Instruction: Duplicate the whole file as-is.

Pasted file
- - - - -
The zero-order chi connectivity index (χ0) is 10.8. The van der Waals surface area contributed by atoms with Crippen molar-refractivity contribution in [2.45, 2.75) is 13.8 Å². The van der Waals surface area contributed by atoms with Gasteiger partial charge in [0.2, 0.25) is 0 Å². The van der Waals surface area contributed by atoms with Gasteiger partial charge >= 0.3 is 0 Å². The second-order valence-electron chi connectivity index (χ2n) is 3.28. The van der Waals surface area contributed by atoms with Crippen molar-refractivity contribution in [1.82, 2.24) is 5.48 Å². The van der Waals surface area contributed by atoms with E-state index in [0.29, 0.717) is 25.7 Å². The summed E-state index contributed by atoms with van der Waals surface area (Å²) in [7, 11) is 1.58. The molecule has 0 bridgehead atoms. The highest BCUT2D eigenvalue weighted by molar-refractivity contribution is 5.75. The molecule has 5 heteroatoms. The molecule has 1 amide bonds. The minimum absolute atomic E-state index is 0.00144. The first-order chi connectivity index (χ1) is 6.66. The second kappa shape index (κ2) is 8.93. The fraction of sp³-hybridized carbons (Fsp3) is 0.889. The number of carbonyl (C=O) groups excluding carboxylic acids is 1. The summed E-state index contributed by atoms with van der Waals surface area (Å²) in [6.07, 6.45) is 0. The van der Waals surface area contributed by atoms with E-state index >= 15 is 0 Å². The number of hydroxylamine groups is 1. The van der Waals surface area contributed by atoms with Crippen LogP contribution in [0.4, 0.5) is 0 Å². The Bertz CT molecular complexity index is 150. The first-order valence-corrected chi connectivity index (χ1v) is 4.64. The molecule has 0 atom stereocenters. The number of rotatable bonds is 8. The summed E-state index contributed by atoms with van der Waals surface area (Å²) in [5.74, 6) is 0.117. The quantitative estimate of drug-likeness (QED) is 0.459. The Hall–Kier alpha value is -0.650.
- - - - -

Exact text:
The zero-order chi connectivity index (χ0) is 10.8. The van der Waals surface area contributed by atoms with Crippen molar-refractivity contribution in [2.45, 2.75) is 13.8 Å². The van der Waals surface area contributed by atoms with Gasteiger partial charge in [0.2, 0.25) is 0 Å². The van der Waals surface area contributed by atoms with Gasteiger partial charge >= 0.3 is 0 Å². The second-order valence-electron chi connectivity index (χ2n) is 3.28. The van der Waals surface area contributed by atoms with Crippen molar-refractivity contribution in [1.82, 2.24) is 5.48 Å². The van der Waals surface area contributed by atoms with E-state index in [0.29, 0.717) is 25.7 Å². The summed E-state index contributed by atoms with van der Waals surface area (Å²) in [7, 11) is 1.58. The molecule has 0 bridgehead atoms. The highest BCUT2D eigenvalue weighted by molar-refractivity contribution is 5.75. The molecule has 5 heteroatoms. The molecule has 1 amide bonds. The minimum absolute atomic E-state index is 0.00144. The first-order chi connectivity index (χ1) is 6.66. The second kappa shape index (κ2) is 8.93. The fraction of sp³-hybridized carbons (Fsp3) is 0.889. The number of carbonyl (C=O) groups excluding carboxylic acids is 1. The summed E-state index contributed by atoms with van der Waals surface area (Å²) in [6.07, 6.45) is 0. The van der Waals surface area contributed by atoms with E-state index >= 15 is 0 Å². The number of hydroxylamine groups is 1. The van der Waals surface area contributed by atoms with Crippen LogP contribution in [0.4, 0.5) is 0 Å². The Bertz CT molecular complexity index is 150. The first-order valence-corrected chi connectivity index (χ1v) is 4.64. The molecule has 0 atom stereocenters. The number of rotatable bonds is 8. The summed E-state index contributed by atoms with van der Waals surface area (Å²) in [5.74, 6) is 0.117. The quantitative estimate of drug-likeness (QED) is 0.459. The Hall–Kier alpha value is -0.650.